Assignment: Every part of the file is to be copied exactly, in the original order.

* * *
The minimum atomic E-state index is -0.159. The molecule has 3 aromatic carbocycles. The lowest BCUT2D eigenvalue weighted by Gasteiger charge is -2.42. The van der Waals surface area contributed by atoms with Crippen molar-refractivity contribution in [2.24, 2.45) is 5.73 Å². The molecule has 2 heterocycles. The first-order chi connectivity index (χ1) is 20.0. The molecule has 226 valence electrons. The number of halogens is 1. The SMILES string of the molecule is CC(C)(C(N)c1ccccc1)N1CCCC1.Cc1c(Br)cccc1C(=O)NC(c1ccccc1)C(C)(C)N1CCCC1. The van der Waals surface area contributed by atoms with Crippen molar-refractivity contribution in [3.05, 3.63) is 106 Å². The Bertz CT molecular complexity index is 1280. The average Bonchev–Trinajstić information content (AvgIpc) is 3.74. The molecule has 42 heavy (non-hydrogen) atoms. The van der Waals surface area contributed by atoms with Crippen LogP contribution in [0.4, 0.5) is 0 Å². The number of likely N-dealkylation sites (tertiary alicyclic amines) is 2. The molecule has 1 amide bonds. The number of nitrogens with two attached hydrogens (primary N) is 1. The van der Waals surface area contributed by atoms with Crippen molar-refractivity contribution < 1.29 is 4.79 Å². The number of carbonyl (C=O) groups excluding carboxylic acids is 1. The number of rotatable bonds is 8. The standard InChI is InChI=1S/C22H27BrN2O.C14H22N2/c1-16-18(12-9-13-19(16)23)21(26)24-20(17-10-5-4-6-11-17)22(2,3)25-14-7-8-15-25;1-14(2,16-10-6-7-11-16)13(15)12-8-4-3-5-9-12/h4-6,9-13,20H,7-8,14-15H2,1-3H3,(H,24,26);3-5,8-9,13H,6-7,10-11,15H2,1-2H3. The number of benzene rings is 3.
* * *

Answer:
The minimum atomic E-state index is -0.159. The molecule has 3 aromatic carbocycles. The lowest BCUT2D eigenvalue weighted by Gasteiger charge is -2.42. The van der Waals surface area contributed by atoms with Crippen molar-refractivity contribution in [2.24, 2.45) is 5.73 Å². The molecule has 2 heterocycles. The first-order chi connectivity index (χ1) is 20.0. The molecule has 226 valence electrons. The number of halogens is 1. The SMILES string of the molecule is CC(C)(C(N)c1ccccc1)N1CCCC1.Cc1c(Br)cccc1C(=O)NC(c1ccccc1)C(C)(C)N1CCCC1. The van der Waals surface area contributed by atoms with Crippen molar-refractivity contribution in [3.05, 3.63) is 106 Å². The Bertz CT molecular complexity index is 1280. The average Bonchev–Trinajstić information content (AvgIpc) is 3.74. The molecule has 42 heavy (non-hydrogen) atoms. The van der Waals surface area contributed by atoms with Crippen LogP contribution in [0.4, 0.5) is 0 Å². The number of likely N-dealkylation sites (tertiary alicyclic amines) is 2. The molecule has 1 amide bonds. The number of nitrogens with two attached hydrogens (primary N) is 1. The van der Waals surface area contributed by atoms with Crippen molar-refractivity contribution < 1.29 is 4.79 Å². The number of carbonyl (C=O) groups excluding carboxylic acids is 1. The number of rotatable bonds is 8. The standard InChI is InChI=1S/C22H27BrN2O.C14H22N2/c1-16-18(12-9-13-19(16)23)21(26)24-20(17-10-5-4-6-11-17)22(2,3)25-14-7-8-15-25;1-14(2,16-10-6-7-11-16)13(15)12-8-4-3-5-9-12/h4-6,9-13,20H,7-8,14-15H2,1-3H3,(H,24,26);3-5,8-9,13H,6-7,10-11,15H2,1-2H3. The number of benzene rings is 3.